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Superstar Trace Adkins pulls no punches—about his life, career and the way he sees the world—in his new book, A Personal Stand: Observations and Opinions From a Freethinking Roughneck. The big Louisiana native is on a huge roll these days, with the book, his American Man, Greatest Hits Volume II CD due Dec. 4 and his role in a celebrity edition of NBC's The Apprentice, which returns in January—not to mention yet another hit song and video with "I Got My Game On." Trace recently sat down with CW for his most expansive interview ever for the magazine. Read on to learn more about the life and opinions of this very "freethinking roughneck."
CW: You talked in the book about the time you were shot [by his second then wife]. You said the girls [Trace's two daughters from his first marriage] were upstairs at the time, did they wake up?
TA: Not to my knowledge. I don’t think they woke up. The way it was relayed to me after the fact was the babysitter came over, she was called over, some friend of ours who babysat the kids from time to time, she came over to our house and actually had to wake them up and take them home with her.
CW: How long were you conscious, were you unconscious when they put you in the ambulance?
TA: I don’t recall that. Like I say in the book, the last conscious memory that I had was when I laid down on that tile floor. I seemed to think I have memories after that, but it’s hard for me to say, that they were conscious memories.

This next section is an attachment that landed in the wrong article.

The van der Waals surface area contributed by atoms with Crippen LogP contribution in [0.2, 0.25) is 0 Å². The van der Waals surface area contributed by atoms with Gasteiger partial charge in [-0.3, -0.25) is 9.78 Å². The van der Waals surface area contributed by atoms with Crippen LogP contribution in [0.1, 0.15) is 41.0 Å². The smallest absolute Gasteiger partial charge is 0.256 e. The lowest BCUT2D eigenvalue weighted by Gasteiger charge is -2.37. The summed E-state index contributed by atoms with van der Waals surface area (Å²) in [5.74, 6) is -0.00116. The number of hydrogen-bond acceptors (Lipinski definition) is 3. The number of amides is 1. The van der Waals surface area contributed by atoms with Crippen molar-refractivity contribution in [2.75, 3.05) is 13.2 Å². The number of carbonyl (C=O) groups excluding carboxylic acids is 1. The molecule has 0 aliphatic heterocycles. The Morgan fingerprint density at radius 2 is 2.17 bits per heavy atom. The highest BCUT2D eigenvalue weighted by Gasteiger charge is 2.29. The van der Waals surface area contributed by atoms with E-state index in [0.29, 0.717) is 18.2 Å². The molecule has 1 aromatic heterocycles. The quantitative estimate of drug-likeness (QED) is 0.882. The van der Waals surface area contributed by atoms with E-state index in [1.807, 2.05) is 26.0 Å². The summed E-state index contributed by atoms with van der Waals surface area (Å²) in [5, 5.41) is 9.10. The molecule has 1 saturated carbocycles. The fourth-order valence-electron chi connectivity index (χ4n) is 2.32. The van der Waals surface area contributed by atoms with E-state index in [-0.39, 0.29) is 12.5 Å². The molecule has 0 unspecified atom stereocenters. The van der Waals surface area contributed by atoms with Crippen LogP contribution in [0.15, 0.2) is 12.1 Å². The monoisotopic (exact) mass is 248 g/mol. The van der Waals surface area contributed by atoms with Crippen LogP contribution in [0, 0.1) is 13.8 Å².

CW: Were you conscious enough to know enough that where you were hit, this could be it?
TA: No, I don’t think I really knew. I think I knew I was hit in the chest, but I didn’t know it had gone in under one arm and come out under the other arm. You’re body really does a beautiful thing when you get hurt that bad. It just shuts down. The shock takes over and you don’t feel the pain and it protects you in a way.
CW: I was watching Ken Burns' WWII series on PBS. Everybody was willing to make sacrifices and do without things … sugar, meat, rubber.
TA: I have been too! Isn’t that great? Milk, beef, gas, cars. There was a period of time there for a few years, you couldn’t get a new car. They weren’t making them. People today would go, 'What? What do you mean you aren’t making cars this year?' It would blow people’s minds. We are so spoiled and so soft.
CW: What is it about the song “Out of My Dreams" that made you want to record it on your second album for your younger brother, Scott [who was killed in a car crash in the early ‘90s]? TA: Because at the time, he was still visiting me in my dreams.
CW: Do you ever sing that song these days?
TA: I haven’t sung that song in years, it’s been along time.
CW: Is it a problem when you do?
TA: No, it’s the healing thing. Eventually it’s not so painful anymore and in a way, it’s sad too. I was lamenting the fact one day that it’s hard for me to see him in my mind when I try to visualize him, it’s hard for me.
CW: Do you feel guilty about that?
TA: Yes, sure.
CW: Was Piggly Wiggly the last job where you had to wear a tie?
TA: Just this one. Every now and then you have to wear a tie. Like the “Game On” video is the first time I had a tie on since … I don’t remember when it was.
CW: I know you're not a fan of soccer as an American sport. If you had a son who came home and said he'd joined the soccer team. Would that be about the worst thing he could say to you?
TA: No, if he was playing soccer to stay in shape for playing football, that would be fine. That’s going to induce some ire I know. It’s a European sport and it ought to stay a European sport; that’s how I feel about it. We’ve got better sports, we don’t need soccer.
For more from Trace, check out his cover story in the Dec. 3 issue of Country Weekly.